In recent days, opposition leader Tony Abbott has more forcefully argued that, if successful in winning the Saturday poll, his new government would have the mandate to scrap the government’s carbon pricing arrangements.
Pricing carbon was one of the Gillard government’s most significant legislative achievements. After several years of debate and discussion, it was the Gillard government that introduced the so-called carbon tax, which would later revert to an emissions trading scheme.
For Labor, it was an important achievement especially as it directly addressed a major policy concern raised by the Greens and independent MPs who were so crucial in keeping Labor on the treasury benches.
The problem for Labor was that many sections of the community appeared to reject the scheme. The negativity facing the scheme was heightened as the opposition constantly reminded voters that she had refused to introduce carbon pricing during the election campaign.
Tony Abbott and the Coalition adopted the position that they would oppose carbon pricing. This served their political interests as vigorous opposition mobilised against the government’s scheme.
The “mandate debate” is one which political actors have previously used to try to get their bills through parliament. In 1998, the Howard government sought to introduce a new goods and services tax (GST) if it won the election. Labor, on the other hand, vigorously opposed the policy.
The Howard government was re-elected and argued that it had a mandate to implement the GST, despite the fact that it had actually lost the two-party preferred vote to Labor but had won a majority of seats.
Labor refused to pass the GST through the Senate but the Coalition was able to introduce the new tax system with support from the cross-bench senators.
More recently, the mandate debate was used to dismantle the Coalition’s industrial relations policy. In 2007 Labor promised to scrap the controversial WorkChoices policy if it won the election, with Kevin Rudd declaring the election would be a referendum on the policy. Rudd claimed his new government had a mandate to “tear up” WorkChoices and the Coalition conceded that it had received a clear message about the unpopularity of the policy.
The Rudd government duly got its way and the bills were repealed.
The mandate debate of 2013
There are clear parallels between Tony Abbott’s argument in 2013 with what has come before. Even his argument that Labor would be “committing suicide twice” if it failed to repeal the carbon tax is reminiscent of Rudd’s line that the Liberals would be “so out of touch with working people” if they still supported WorkChoices after the 2007 election.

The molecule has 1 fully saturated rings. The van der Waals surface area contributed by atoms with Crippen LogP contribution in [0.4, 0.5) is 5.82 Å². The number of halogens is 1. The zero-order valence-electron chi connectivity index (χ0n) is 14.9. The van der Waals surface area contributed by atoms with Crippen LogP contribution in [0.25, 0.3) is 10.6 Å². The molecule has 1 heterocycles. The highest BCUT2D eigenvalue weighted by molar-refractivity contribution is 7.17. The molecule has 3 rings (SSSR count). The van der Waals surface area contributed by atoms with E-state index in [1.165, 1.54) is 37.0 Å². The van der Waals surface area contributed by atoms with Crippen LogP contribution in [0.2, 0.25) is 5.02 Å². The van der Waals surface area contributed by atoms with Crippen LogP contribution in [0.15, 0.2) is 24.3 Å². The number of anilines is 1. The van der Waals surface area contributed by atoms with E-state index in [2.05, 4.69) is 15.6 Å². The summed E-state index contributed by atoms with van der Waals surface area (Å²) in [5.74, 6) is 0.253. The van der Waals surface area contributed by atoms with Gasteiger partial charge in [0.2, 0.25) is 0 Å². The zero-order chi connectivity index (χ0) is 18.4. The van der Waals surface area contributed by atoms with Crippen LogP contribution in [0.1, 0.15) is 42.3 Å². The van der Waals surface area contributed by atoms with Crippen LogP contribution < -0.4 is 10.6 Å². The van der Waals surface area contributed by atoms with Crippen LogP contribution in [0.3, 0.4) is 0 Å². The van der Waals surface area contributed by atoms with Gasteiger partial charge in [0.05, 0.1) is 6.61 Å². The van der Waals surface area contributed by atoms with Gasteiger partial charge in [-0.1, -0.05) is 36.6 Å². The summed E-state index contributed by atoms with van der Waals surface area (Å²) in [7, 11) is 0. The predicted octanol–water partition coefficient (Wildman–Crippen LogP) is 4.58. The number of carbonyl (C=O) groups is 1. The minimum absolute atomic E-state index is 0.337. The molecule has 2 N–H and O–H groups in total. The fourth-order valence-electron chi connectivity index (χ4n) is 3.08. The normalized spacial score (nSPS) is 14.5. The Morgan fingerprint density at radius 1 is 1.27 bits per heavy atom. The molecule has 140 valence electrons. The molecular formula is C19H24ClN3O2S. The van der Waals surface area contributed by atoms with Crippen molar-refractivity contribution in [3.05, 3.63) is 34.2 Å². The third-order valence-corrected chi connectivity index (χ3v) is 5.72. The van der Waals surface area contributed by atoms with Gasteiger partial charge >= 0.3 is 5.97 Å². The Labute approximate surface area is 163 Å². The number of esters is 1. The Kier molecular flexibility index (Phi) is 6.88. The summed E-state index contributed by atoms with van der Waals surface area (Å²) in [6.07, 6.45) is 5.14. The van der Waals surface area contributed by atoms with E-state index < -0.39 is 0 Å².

Despite this, Labor continues to advocate carbon pricing as the main instrument to deal with climate change. As Rudd highlighted, carbon pricing was “an article of faith” for his party.
Abbott has given even clearer signals that his government would not place greenhouse reduction targets as a top order priority by breaking the Coalition’s pledge to reduce targets if it cost more money than budgeted for.
If, as expected, the Coalition wins government on Saturday night, Labor will be faced with a clear choice. They can either yield to the Coalition’s demands and pass the bills to repeal carbon pricing through the Senate, or they can maintain Rudd’s conviction that the scheme was a fundamental feature of Labor’s platform.
In the shadow of a double dissolution
If the Senate was to block a Coalition government’s bills, the government would be faced with the question of whether it would want to prepare for a double dissolution election, which is provided by section 57 of the Constitution.
This would mean Australians would go back to the polls but, unlike a general election, all Senate seats would be contested as well.
The idea of calling a double dissolution election is more sabre-rattling than desire for the Coalition. There have been a total of six double dissolutions in Australia, with the most recent occurring in 1987. A double dissolution would be a somewhat risky move for a new government even if it was riding a wave of popularity.
What would happen to Labor’s carbon pricing scheme after the election will depend on the composition of the Senate. The Senate, after all, has the role to keep a check on the executive.
If Labor and the Greens hold the balance of power, then a bitter debate about mandates will come to the fore. A Coalition government would often be frustrated if both left-of-centre parties worked to block bills.
If the cross-benchers (such as minor parties from the right) held the balance of power, then the Coalition would have to somehow gain their support. Another alternative is that the Coalition can still win a majority in the Senate, which would make any debate about mandates superfluous.
Another factor that is somewhat unclear is whether Labor in opposition will maintain its line. If Labor was to replace its leader, for example, would it also shift its position on carbon pricing?
All these issues suggest carbon pricing will still be a significant feature of the political debate after the election.